Life Abroad
10 min

Countries with the best healthcare system for students

Healthcare differs from one country to another. Some countries provide free universal healthcare; however, some don’t, and insurance becomes a large chunk of a student’s annual budget.

Western and Northern European countries usually top the list of those countries that organise the student’s healthcare efficiently and affordably. Things are more accessible for EU/EEA citizens or Swiss nationals who can always use their European Health Insurance Card (EHIC) to access healthcare services during their stay in another European country. However, for non-European students, access to healthcare can become an issue. It’s important to be aware of all of the rules and regulations regarding medical services when choosing a country to study in. 

Let’s look at five countries famous for their healthcare system for international students. 

  1. Denmark

International students who stay in Denmark for more than three months get a social security number (a CPR number) that entitles them to use the National Danish Health Service and receive free medical treatment in clinics and hospitals.

Students who obtained residence permits should visit the citizen service office at the local municipality to register.  Three to four weeks after registration, they will get their yellow health insurance card with a social security number. The student should return the card to the centre as soon as the studies are finished.

When students receive their insurance card, they also get a GP (General Practitioner) assigned to them: their contact details will be written on the card.

The Danish National Health Service does not cover those still waiting for their insurance card; therefore, they are advised to take out private health insurance to cover them in the interim. Additionally, the Danish public healthcare system covers emergency healthcare even for non-residents. However, it does not cover transportation to the home country in case of an emergency.

  1. The United Kingdom

The UK’s National Health Service (NHS) is the state healthcare system that provides a wide range of services, including doctor’s appointments, emergency treatment, hospital visits, and partial dental care coverage. Thanks to this healthcare system, international students do not need private medical insurance when applying for a student visa in the UK.

Access to the NHS costs £470 per year for those who need a visa. This money is paid during the visa application process - and if the visa is refused, the money is refunded.

Most UK universities advise their students to register with a doctor as soon as they arrive in the UK. That way, students can receive emergency care if they need it and access health services quickly and easily, according to the NHS website.

  1. Finland

This Nordic country provides Student healthcare services (FSHS) to all degree students.

FSHS offers access to doctor’s consultations, including for mental health issues.  The FSHS even performs minor surgeries such as birthmark removal but does not cover demanding surgeries that would require anaesthetics.

Students can access FSHS all over the country during the weekdays throughout the year. Since January 2021, students must pay a small fee (EUR 35.80) per term for these services.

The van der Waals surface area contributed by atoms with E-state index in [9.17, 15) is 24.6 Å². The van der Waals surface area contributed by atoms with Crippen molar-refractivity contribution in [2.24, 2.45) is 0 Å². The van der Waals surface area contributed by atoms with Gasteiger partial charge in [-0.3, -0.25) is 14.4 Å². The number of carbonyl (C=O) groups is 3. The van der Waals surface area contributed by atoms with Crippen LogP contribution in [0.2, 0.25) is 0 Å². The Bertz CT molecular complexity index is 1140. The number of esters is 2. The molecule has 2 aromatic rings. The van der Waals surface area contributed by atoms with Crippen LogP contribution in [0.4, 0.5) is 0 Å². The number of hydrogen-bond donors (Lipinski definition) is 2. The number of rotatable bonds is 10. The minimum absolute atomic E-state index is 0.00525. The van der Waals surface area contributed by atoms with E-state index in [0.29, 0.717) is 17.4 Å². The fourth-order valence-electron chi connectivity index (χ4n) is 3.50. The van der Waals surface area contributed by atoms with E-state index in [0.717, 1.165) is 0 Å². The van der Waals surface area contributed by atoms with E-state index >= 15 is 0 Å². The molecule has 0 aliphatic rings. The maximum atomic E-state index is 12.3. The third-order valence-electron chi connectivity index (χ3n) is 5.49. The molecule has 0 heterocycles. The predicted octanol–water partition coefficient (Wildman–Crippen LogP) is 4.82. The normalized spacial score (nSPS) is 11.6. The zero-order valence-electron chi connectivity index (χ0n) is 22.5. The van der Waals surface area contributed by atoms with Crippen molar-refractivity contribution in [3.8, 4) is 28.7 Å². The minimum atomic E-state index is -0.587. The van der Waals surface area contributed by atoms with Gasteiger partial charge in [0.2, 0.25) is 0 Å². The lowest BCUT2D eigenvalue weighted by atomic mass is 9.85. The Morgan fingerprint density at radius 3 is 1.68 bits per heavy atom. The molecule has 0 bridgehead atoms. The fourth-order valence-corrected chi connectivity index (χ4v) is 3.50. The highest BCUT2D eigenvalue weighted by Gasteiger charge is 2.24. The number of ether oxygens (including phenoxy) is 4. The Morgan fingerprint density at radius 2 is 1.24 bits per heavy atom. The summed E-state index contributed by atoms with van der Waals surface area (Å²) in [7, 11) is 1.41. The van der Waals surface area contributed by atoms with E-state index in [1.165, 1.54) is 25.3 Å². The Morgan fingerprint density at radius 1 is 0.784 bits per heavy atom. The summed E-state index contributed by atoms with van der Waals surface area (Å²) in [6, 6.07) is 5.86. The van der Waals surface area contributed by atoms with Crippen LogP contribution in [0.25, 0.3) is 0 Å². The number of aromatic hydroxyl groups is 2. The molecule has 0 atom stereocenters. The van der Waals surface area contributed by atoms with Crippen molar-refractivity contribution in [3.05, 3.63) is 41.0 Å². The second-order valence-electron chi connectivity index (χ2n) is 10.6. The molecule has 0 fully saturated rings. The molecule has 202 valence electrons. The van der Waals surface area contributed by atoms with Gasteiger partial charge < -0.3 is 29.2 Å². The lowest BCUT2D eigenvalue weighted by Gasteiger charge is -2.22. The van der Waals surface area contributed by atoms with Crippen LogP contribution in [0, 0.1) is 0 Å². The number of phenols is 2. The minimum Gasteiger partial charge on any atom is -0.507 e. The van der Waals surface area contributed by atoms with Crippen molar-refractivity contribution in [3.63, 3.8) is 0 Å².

Note that you still need to take out private insurance that will cover your medical and drug expenses in order to obtain a Finnish residence permit for your studies. The good thing is that this private insurance will, most likely, cover the whole Schengen area, and you can choose the most affordable option from your local providers.

  1. France

All international students, including non-European, under 28 years of age can have their medical fees reimbursed. Those over 28 years of age must provide private health insurance when applying for a visa.

Students must register for the French general social security system when enrolling in a higher education institution.  A few documents are needed in order to do so. After students arrive in France, validate their residence permit, and open a bank account, the file will be completed, and they will get their final social security number.

Social insurance consists of two parts: social security covers 70%, and the rest is covered by extra health insurance called 'Mutuelle,' administered by private companies that offer annual contracts for various prices.

There are two ways a student can see a doctor in France. The first is to go to special health services within the universities called Service Universitaire de Médecine Préventive et de Promotion de la Santé (SUMPPS). Some visits at SUMPPS are free of charge (for example, those related to contraception, testing, vaccinations, nutrition, and psychological monitoring). The second way is to go to General Practitioners/specialists. The price for a visit can be reimbursed partly or in full (depending on the student’s wish to take Mutuelle).

  1. Norway

If international students in Norway intend to stay in the country for at least 12 months, they become members of the National Insurance Scheme. In that case, they are entitled to subsidised health care from the public healthcare system. If the stay is between 3 and 12 months, students can apply for voluntary membership in the National Insurance Scheme.

Some educational institutions in Norway also provide on-campus health services. The semester card entitles students to free medical treatment at those health services. 

Having health insurance is not required when applying for a student visa in Norway. Private health insurance can be used, for example, to meet the costs of medical transport back to the students’ home country in case of emergency. Therefore, it is advised to have it.

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